Album Review: The London Souls, ‘Here Come the Girls’
New York City-based rockers the London Souls have just released their second album -- and it's a winner.
Here Come the Girls is stocked from top to bottom with soulful, melodic, funky and dirty rock and roll ... you know, the good stuff!
So who are the London Souls? Glad you asked. They are singer/guitarist Tash Neal, drummer Chris St. Hilaire and bassist Stu Mahan. They released their (now out-of-print) debut in 2011 and have kept a relatively low profile since then, due in no small part to a serious hit and run accident suffered by Neal.
The London Souls' sound mixes up traditional influences of hard driving rock, soul and pop. Instead of being a mere retread of tried and true angles, though, Here Come the Girls sounds surprisingly fresh thanks to the stripped down production that lives and breathes throughout the record.
For every Zeppelin-inspired guitar riff, there's a nod to the Beatles' melodic sense, and for every soul-drenched groove, there's a Byrds-ian harmony that creeps in. In some ways, what they are pulling together here is not miles apart from what Lenny Kravitz was doing some 20-plus years ago. They take their visions of the past and replant them in a current environment, though the songs never sound forced or overtly "retro."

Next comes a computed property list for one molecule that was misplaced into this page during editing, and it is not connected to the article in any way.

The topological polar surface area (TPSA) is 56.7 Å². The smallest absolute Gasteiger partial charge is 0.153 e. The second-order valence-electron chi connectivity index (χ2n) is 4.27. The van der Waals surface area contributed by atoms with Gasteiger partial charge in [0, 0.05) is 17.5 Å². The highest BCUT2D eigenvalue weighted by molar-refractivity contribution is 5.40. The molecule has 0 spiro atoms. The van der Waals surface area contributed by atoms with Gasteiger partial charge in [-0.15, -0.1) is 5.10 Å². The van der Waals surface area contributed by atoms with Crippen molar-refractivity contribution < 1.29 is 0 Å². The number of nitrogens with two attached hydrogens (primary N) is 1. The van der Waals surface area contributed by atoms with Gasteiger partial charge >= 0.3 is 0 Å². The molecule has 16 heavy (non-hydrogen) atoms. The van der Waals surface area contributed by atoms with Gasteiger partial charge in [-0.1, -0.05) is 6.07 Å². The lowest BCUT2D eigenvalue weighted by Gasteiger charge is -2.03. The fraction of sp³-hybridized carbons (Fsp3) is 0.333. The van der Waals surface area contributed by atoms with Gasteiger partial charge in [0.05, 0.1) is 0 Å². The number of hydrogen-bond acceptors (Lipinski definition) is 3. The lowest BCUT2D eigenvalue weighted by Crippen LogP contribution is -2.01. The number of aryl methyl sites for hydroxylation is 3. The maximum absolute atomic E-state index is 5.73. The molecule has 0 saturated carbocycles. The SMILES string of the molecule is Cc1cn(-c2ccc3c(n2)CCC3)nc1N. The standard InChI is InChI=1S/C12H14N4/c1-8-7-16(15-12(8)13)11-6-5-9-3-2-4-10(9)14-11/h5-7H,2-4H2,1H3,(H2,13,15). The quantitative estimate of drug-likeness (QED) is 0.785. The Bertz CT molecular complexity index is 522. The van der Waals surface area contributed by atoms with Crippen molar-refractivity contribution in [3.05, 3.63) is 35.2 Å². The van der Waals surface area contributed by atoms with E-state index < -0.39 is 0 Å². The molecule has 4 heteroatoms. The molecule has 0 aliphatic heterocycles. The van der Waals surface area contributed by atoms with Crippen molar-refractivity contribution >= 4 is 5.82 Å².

The album saunters in unassumingly with "When I'm With You," which kicks off with the line "Hello, I really must be going" (we are betting that is a Grouch Marx reference, rather than a Phil Collins one). The song is brimming with a pure pop sensibility powered by a nice jangly guitar riff that gets all meaty and chunky as the song builds, coming together like some long lost Badfinger track. It's power pop without the cliches -- and a very nice way to open the album.
"Steady" lunges headlong into much funkier terrain that recalls Kravitz in his prime, which of course means it also resembles everything from Free and Sly Stone as well as, dare we say, Grand Funk Railroad. "Hercules" changes things up with its acoustic driven riff and somewhat shy delivery. "Alone" gets into a solid soulful groove that, again, employs a solid melodic coating.
There are a couple of forays into more folk and country-inspired terrain, which surprisingly works; the album is paced rather well, never going too far in one direction before making a left turn. Here Come the Girls was originally set for release earlier this year but was held up due to Neal's accident. Thankfully, he's feeling better now and we can't wait to see what the London Souls have up their sleeves for the rest of 2015.